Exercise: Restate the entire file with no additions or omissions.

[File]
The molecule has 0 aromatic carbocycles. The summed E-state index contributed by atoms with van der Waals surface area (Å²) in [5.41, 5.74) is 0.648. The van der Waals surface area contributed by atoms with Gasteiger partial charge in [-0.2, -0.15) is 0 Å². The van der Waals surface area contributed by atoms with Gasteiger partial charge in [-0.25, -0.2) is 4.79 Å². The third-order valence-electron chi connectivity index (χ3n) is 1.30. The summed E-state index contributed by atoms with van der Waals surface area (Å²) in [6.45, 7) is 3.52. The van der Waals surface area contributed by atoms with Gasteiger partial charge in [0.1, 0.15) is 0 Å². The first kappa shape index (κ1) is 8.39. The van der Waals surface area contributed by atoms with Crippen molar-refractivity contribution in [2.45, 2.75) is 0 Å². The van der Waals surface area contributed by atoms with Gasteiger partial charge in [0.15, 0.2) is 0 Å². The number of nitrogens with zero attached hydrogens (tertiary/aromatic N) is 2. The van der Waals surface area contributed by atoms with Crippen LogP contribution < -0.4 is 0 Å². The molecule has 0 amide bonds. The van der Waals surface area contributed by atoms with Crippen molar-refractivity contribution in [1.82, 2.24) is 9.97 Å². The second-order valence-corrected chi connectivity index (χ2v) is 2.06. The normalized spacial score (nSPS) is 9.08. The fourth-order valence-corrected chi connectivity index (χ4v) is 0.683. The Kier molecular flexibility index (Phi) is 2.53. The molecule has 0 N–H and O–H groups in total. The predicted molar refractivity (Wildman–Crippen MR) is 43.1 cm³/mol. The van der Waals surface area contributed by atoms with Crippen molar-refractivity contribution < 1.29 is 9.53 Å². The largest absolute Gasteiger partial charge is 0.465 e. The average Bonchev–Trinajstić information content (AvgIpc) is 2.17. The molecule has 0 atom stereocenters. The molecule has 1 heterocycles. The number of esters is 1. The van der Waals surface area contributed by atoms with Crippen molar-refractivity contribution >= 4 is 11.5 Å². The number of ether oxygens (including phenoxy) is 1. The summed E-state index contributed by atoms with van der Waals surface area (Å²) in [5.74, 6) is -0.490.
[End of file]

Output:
The molecule has 0 aromatic carbocycles. The summed E-state index contributed by atoms with van der Waals surface area (Å²) in [5.41, 5.74) is 0.648. The van der Waals surface area contributed by atoms with Gasteiger partial charge in [-0.2, -0.15) is 0 Å². The van der Waals surface area contributed by atoms with Gasteiger partial charge in [-0.25, -0.2) is 4.79 Å². The third-order valence-electron chi connectivity index (χ3n) is 1.30. The summed E-state index contributed by atoms with van der Waals surface area (Å²) in [6.45, 7) is 3.52. The van der Waals surface area contributed by atoms with Gasteiger partial charge in [0.1, 0.15) is 0 Å². The first kappa shape index (κ1) is 8.39. The van der Waals surface area contributed by atoms with Crippen molar-refractivity contribution in [2.45, 2.75) is 0 Å². The van der Waals surface area contributed by atoms with Gasteiger partial charge in [0.15, 0.2) is 0 Å². The number of nitrogens with zero attached hydrogens (tertiary/aromatic N) is 2. The van der Waals surface area contributed by atoms with Crippen LogP contribution < -0.4 is 0 Å². The molecule has 0 amide bonds. The van der Waals surface area contributed by atoms with Crippen molar-refractivity contribution in [1.82, 2.24) is 9.97 Å². The second-order valence-corrected chi connectivity index (χ2v) is 2.06. The normalized spacial score (nSPS) is 9.08. The fourth-order valence-corrected chi connectivity index (χ4v) is 0.683. The Kier molecular flexibility index (Phi) is 2.53. The molecule has 0 N–H and O–H groups in total. The predicted molar refractivity (Wildman–Crippen MR) is 43.1 cm³/mol. The van der Waals surface area contributed by atoms with Crippen molar-refractivity contribution < 1.29 is 9.53 Å². The largest absolute Gasteiger partial charge is 0.465 e. The average Bonchev–Trinajstić information content (AvgIpc) is 2.17. The molecule has 0 atom stereocenters. The molecule has 1 heterocycles. The number of esters is 1. The van der Waals surface area contributed by atoms with Crippen molar-refractivity contribution >= 4 is 11.5 Å². The number of ether oxygens (including phenoxy) is 1. The summed E-state index contributed by atoms with van der Waals surface area (Å²) in [5.74, 6) is -0.490.